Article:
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Posted: April 06, 2005

Professional Caregiving

Gardening for Your Health

I am barefoot, and my nails have dirt under them. No, I have not gone the way of the hobo (although there are days when the idea of riding the rails, whichever way they take me, sounds pretty good!). I am reconnecting with the outdoors, the garden, reacquainting myself with the returning perennials poking their heads out of the mulch, moving pots outdoors and just generally enjoying the sun, the warmth and the freshness of spring.

The fact that I have self-diagnosed Seasonal Affective Disorder is another reason why sunshine, warmth and physical activity make me feel so good.

Studies have shown that gardening, like so many other outdoor activities, are calming, improve people's disposition and can help fight the doldrums from seasonally affected depression by combining sunlight, with purposeful activity. There are many self-help activities that can help elevate the mood of seniors. Having a "glass half-full" rather than "glass half-empty" attitude is useful. Adding that state of mind to any of the following may fire-up your imagination and take your mind off of your troubles:

  • mild exercise (walking or even chair exercise)
  • music (listening, sing-alongs)
  • pets (stroking animals has been shown to elevate mood)
  • gardening or other hobbies

Sally Brumption, a writer and now active gardener tells about how gardening pulled her out of a two-year depression in an article titled, "Digging Towards the Light," on the British website Gardening.Telegraph.

"Fortunately, this was absolutely my intention when I designed the garden. I was just emerging from a two-year depression which had robbed me not only of hope but of life, too. It was this garden that pulled me through. It didn't exist then, except in my head, but all through the long dark nights and darker days I planned it. ?"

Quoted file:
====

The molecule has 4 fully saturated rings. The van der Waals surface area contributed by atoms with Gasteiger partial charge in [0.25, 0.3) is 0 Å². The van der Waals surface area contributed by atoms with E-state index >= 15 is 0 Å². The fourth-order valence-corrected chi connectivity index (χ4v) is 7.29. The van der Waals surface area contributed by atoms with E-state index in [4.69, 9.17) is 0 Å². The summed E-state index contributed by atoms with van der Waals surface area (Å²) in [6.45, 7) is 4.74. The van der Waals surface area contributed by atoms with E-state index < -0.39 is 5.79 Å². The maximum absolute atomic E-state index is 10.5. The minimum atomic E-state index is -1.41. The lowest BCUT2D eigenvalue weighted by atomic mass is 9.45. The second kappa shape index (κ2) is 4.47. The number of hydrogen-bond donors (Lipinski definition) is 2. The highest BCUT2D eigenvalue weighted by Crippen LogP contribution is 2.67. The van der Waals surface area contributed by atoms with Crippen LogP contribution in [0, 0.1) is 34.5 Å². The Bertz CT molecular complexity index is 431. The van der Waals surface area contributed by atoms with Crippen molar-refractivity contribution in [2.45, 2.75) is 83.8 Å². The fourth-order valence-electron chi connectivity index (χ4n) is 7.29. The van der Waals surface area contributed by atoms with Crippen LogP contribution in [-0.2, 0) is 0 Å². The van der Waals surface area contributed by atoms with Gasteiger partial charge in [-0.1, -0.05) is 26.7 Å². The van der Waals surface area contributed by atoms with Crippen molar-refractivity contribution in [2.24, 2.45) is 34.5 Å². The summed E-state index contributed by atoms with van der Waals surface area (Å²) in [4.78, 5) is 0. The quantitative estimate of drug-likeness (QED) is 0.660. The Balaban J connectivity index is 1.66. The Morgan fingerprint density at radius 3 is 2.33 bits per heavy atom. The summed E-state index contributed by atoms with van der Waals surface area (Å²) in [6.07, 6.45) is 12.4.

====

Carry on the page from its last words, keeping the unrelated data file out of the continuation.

Even if relieving depression is not the goal, one's mood is often bolstered after working in the garden. Intergenerational programs are perfect for gardening projects. Those of every age and ability can participate. Designing the garden area, or maybe just selecting the pots and flower boxes, selecting the flowers, color combinations, grasses or vines - a job for all. Some can do the digging and preparing the soil, others can water the new plants. We have a group of eagle scouts working with our adult day centers to build us flower boxes and picnic benches for our gardens.

I believe that we have activity cycles tied to the seasons and planting of which gardening is my favorite. Many communities have neighborhood gardens, or community plots where designated gardens are tended and doted upon by those folks who like me, can't wait to get their hands in the soil again.

Look around your place of work, your neighborhood. Are the daffodils, pansies and spring flowers out? What can you do today that will bring others in touch with this life cycle of renewal?

If the planting and watering is too physically demanding, one can sit back and admire the activity. Filling bird feeders is an easy project that can be done by any and all, and has continual returns on the investment. Birds, their songs, and colors bring joy to the casual or serious gardener. Later in the summer, flowers that attract hummingbirds and butterflies will bring an even wider assortment of critters to watch, whether watching on patios, porches or out the window.

Do your residents have access to the outdoors, the tools and supplies for starting their own gardens? Contacting the local gardening clubs, botanical gardens or community service students are options that should be taken advantage of. The joys of planting flowers and vegetable, watching their growing, blooming and bearing fruit offers a palette of engaging work for older adults, their families, kids, our staff and volunteers.

Think of the hours, days and weeks that can be centered around these and many other projects and the improved sense of wellness, that have all sprouted from planting your garden!


Sylvia Nissenboim is a licensed clinical social worker and who has been working in the field of adult day services in the St. Louis area. She is the director of four adult care and enrichment centers for the American Red Cross and also operates a personal and professional coaching firm, LifeWork Transitions, specializing in caregiving concerns, adult day care management and other aging services, such as virtual coaching and family care giving support groups. She co-authored The Positive Interactions Program, is a national speaker, and has served as president of the Missouri Adult Day Care Association and as a member of the Missouri Governor's Advisory Council on Aging..

© 2005 Pederson Publishing, Inc. All Rights Reserved.
Commercial use, redistribution or other forms of reuse of this information is strictly prohibited without the prior written permission of Pederson Publishing.

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